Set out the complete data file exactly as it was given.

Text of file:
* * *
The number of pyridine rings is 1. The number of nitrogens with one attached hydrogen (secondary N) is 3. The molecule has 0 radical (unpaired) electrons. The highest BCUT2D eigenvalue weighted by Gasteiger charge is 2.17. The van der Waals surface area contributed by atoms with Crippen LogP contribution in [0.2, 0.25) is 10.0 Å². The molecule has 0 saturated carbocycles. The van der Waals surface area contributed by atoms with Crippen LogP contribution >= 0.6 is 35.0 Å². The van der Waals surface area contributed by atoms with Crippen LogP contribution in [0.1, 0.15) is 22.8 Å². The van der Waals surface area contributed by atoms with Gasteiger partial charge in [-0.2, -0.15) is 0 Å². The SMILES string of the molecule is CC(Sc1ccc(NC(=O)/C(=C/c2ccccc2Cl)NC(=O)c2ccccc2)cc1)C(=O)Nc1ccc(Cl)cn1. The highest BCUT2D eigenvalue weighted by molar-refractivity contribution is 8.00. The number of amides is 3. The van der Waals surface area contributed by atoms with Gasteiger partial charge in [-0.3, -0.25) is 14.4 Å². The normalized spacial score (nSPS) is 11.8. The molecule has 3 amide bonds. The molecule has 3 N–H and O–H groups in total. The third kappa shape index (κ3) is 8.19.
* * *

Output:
The number of pyridine rings is 1. The number of nitrogens with one attached hydrogen (secondary N) is 3. The molecule has 0 radical (unpaired) electrons. The highest BCUT2D eigenvalue weighted by Gasteiger charge is 2.17. The van der Waals surface area contributed by atoms with Crippen LogP contribution in [0.2, 0.25) is 10.0 Å². The molecule has 0 saturated carbocycles. The van der Waals surface area contributed by atoms with Crippen LogP contribution >= 0.6 is 35.0 Å². The van der Waals surface area contributed by atoms with Crippen LogP contribution in [0.1, 0.15) is 22.8 Å². The van der Waals surface area contributed by atoms with Gasteiger partial charge in [-0.2, -0.15) is 0 Å². The SMILES string of the molecule is CC(Sc1ccc(NC(=O)/C(=C/c2ccccc2Cl)NC(=O)c2ccccc2)cc1)C(=O)Nc1ccc(Cl)cn1. The highest BCUT2D eigenvalue weighted by molar-refractivity contribution is 8.00. The number of amides is 3. The van der Waals surface area contributed by atoms with Gasteiger partial charge in [-0.3, -0.25) is 14.4 Å². The normalized spacial score (nSPS) is 11.8. The molecule has 3 amide bonds. The molecule has 3 N–H and O–H groups in total. The third kappa shape index (κ3) is 8.19.